How University Students (don’t) think

Cardinal Pell is a man of great foresight. In 2003 he invited the University of Notre Dame (Perth) to open a campus in Sydney with a view to setting up Catholic schools of Law and Medicine alongside Teacher training, Nursing, etc.

At the heart of this initiative lies a solid theology and philosophy department that oversees a core group of subjects in those areas that all students undertake. Now known as the Logos programme, I helped tutor the initial batch of 450 students in 2006. In the last six years numbers have greatly expanded into the thousands, such that the mustard seed has become a great tree in which all manner of birds come to take shelter. It has been a great pleasure to impart the wisdom of Aristotle to seminarians and to see several of my philosophy students become enclosed order nuns. I have even heard stories of relativists converting to a belief in truth! Yet there are many other birds who have hatched in materialist nests and been fed a diet of pragmatism in preparation for the HSC.

Epistemic Vices

The main aim of the Logos programme is to get students to think. In order to think with the Church you need to be able to think. This often means coaxing undergraduates out of epistemic vices formed at school, where the love of learning has been replaced with ornithological acts of regurgitation. What is truth? Whatever the marking criteria says it should be.

That is not to say that they are deprived of dogma, since there are certain almost universally held views that the lecturer must confront. Chief among these is the historically conditioned perspective. We believe what we believe today because today we believe it. Others believed what they believed because that was then but this is now.

For instance, in the past Catholics went to Mass and didn’t have abortions but today we believe in freedom and choice.

And slavery?

Slavery is wrong because today we think it goes against freedom and choice.

Not because it goes against intrinsic human dignity?

Oh no, it’s wrong today because today we say that it’s wrong because today we appreciate freedom and choice.

Truth and Consternation

Truth can be unsettling and many a university student is fearful of what consequences a search for truth might bring in its wake. The idea of commitment to a stance and having options closed off is quite terrifying. Indeed, a little Socratic reasoning can produce consternation:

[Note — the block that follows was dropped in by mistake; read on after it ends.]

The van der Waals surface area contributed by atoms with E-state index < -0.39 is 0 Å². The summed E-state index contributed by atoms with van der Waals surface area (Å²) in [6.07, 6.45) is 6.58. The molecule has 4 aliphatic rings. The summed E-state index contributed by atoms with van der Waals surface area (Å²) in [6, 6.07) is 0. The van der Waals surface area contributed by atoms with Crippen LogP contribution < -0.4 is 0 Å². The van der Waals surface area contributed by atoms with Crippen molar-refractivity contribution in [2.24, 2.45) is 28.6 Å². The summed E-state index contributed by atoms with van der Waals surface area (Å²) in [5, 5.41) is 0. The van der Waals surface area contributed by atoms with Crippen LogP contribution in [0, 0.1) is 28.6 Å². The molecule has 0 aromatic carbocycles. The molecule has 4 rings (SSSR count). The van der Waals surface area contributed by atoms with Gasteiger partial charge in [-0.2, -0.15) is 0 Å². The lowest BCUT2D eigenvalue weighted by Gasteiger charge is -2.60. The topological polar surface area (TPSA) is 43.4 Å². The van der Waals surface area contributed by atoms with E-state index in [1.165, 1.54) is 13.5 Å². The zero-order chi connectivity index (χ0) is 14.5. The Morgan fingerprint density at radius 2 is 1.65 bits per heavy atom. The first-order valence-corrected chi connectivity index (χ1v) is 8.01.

Is everything a social construct?

Why yes.

And if social constructs change that’s neither better nor worse it’s just different?

Of course.

Is autonomy a social construct?

Like everything else, yes.

So it’s okay to have a society in which we take away your autonomy?


Should we respect freedom and choice because it is grounded in human nature or because society grants us that right?

Society of course.

So if society decided to declare certain political prisoners to be non-persons we could experiment on them, take their organs, etc?

We don’t think like that today.

So our belief that it’s wrong to do so is simply because that’s what Australians think in 2012?


And is it going to be true of all times that people will believe on the basis of their social and historical conditions or do we just think that’s the way things are today?

Aaaaghhh, please don’t make me think!

Whilst not a few tutees enjoy the novelty of stringing ideas together nobody leaves without a headache. I almost fancy we will soon find ourselves in an Athenian future where the courts start charging philosophy tutors for veritic assault.

Teaching physicians

Of course I have encountered undergraduates who have assured me with a look of defiance that I’m not going to succeed in making them think, yet it is the very medical postgraduates who are especially averse to examining the foundations of their scientism.

Doctors love problem based learning and often see holistic medicine as a study of the whole bone. In a class exploring different approaches to human nature one of them complained out loud ‘but this keeps opening up new fields of inquiry rather than closing in on one of them!’

There is a fine line between keeping the examples relevant to the health profession and trespassing into areas beyond the competence of an outsider. In general the trick to teaching physicians is to get them to do the talking and tweak the discussion as one who seeks to learn.

There are other times, however, when fidelity to the Faith and the dignity of the human person makes it necessary to challenge and even offend. Islamic students feel nervous when talk turns to the Incarnation and the secular majority fly into a rage when homosexual liaisons are questioned. If ever there was an issue to dispel relativism it would have to be Same Sex Marriage.